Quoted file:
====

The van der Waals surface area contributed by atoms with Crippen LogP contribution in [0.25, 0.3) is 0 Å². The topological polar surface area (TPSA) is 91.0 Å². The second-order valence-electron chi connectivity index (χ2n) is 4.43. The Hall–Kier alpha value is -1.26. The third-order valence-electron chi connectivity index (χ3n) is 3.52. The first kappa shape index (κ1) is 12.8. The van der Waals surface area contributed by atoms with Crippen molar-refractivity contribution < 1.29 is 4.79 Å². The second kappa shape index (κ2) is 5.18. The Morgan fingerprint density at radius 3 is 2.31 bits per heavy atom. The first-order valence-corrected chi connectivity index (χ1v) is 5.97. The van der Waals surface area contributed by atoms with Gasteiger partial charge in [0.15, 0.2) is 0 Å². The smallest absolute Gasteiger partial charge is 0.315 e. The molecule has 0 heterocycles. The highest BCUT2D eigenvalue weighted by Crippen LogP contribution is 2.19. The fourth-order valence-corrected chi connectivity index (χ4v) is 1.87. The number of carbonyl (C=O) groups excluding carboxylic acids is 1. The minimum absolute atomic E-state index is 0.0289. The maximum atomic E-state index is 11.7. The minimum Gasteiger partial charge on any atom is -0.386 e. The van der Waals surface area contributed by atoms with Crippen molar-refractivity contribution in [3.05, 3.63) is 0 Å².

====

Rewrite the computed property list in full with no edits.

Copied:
The van der Waals surface area contributed by atoms with Crippen LogP contribution in [0.25, 0.3) is 0 Å². The topological polar surface area (TPSA) is 91.0 Å². The second-order valence-electron chi connectivity index (χ2n) is 4.43. The Hall–Kier alpha value is -1.26. The third-order valence-electron chi connectivity index (χ3n) is 3.52. The first kappa shape index (κ1) is 12.8. The van der Waals surface area contributed by atoms with Crippen molar-refractivity contribution < 1.29 is 4.79 Å². The second kappa shape index (κ2) is 5.18. The Morgan fingerprint density at radius 3 is 2.31 bits per heavy atom. The first-order valence-corrected chi connectivity index (χ1v) is 5.97. The van der Waals surface area contributed by atoms with Gasteiger partial charge in [0.15, 0.2) is 0 Å². The smallest absolute Gasteiger partial charge is 0.315 e. The molecule has 0 heterocycles. The highest BCUT2D eigenvalue weighted by Crippen LogP contribution is 2.19. The fourth-order valence-corrected chi connectivity index (χ4v) is 1.87. The number of carbonyl (C=O) groups excluding carboxylic acids is 1. The minimum absolute atomic E-state index is 0.0289. The maximum atomic E-state index is 11.7. The minimum Gasteiger partial charge on any atom is -0.386 e. The van der Waals surface area contributed by atoms with Crippen molar-refractivity contribution in [3.05, 3.63) is 0 Å².